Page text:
Many of you will know that we at people and places have some concerns for some time about the integrity of many volunteer programmes in orphanages – we have been campaigning for some time through the better child protection and better volunteering pages on FaceBook as well as here on this blog – we tweet about it a lot too!.
So we are thrilled to share the news with you that responsibletravel.com has exercised real leadership and removed ALL volunteer trips to orphanages from its site until they have worked with industry leaders to develop best practice guidelines and criteria for the child-focused volunteer trips they offer.We look forward to working with them on those criteria.
here is the statement on their blog
please do promote it.
” responsibletravel.com have been finding the issue of voluntourism trips to orphanages around the world of increasing concern.
After a lot of thought, research and consultation we have taken the difficult decision to temporarily remove all volunteering trips to orphanages from responsibletravel.com. This is a total of ten trips from 6 operators. We will not be taking on any new ones for the time being.
The removal of trips is a temporary measure, whilst, over the coming weeks we work with industry leaders to develop best practice guidelines and criteria for the child-focussed volunteer trips we offer via responsibletravel.com.
We want to ensure we only market volunteer trips that we have 100% trust in and that, as a community of responsible operators, we are leading the way and raising standards around best practice in this industry. We hope that by being independently created, the new criteria will help sustain the exemplary operators while removing those that may potentially tarnish the sector.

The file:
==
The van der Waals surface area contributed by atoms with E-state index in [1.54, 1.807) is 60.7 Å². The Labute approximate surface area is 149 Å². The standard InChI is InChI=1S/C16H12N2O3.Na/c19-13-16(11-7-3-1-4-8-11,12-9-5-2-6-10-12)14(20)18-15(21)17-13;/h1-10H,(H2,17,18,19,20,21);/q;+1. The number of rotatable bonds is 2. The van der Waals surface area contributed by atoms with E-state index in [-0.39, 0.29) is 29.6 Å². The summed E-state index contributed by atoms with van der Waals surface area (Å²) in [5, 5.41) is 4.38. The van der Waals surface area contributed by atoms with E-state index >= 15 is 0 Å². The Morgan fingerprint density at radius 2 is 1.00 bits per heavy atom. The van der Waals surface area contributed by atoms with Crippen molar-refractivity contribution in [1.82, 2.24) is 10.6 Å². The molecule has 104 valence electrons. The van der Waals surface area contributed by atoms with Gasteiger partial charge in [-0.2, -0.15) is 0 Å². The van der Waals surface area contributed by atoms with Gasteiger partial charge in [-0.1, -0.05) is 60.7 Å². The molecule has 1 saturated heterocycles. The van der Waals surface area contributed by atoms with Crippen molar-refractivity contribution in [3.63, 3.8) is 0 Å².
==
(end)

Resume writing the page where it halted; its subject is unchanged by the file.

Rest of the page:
You can read more about our specific concerns below and would welcome your feedback and comments.
Fingers crossed we can create some real positive change and help raise the standards of volunteer trips with children.
1. There is an overwhelming amount of evidence regarding the detrimental impacts of residential care on the physical and emotional well being of children (UNICEF)
2. The UN Convention of Rights of Children states that the family must be afforded the necessary protection and assistance so that it can assume its responsibilities (of caring for children). Supporting families in this way is really what we should be working on.
3. Residential care should be the last resort. Too often it becomes the first solution for donors who are unaware of the alternatives (such as kinship care and extended family care systems in Cambodia, UNICEF)
4. Inadvertently, well intentioned volunteers are fuelling the demand for orphans. In Cambodia 74% of children in orphanages are not orphans. Almost all orphanages are funded by overseas donors, many of whom turn to volunteer tourism and train children to perform and attract donors (http://orphanages.no/). Watch the Al Jazeera documentary on ‘fake’ orphans here
Volunteers are creating a surge in residential care homes, including orphanages, because parents are tempted to give up their children in response to the western ideal of education and upbringing. For example, with a population of less than 100,000, the town of Siem Reap, gateway to the famous ruins of Angkor Wat has 35 orphanages. Watch a documentary on this here. One even parades children late at night behind placards reading ‘Support Our Orphans’ as visitors drink and dine.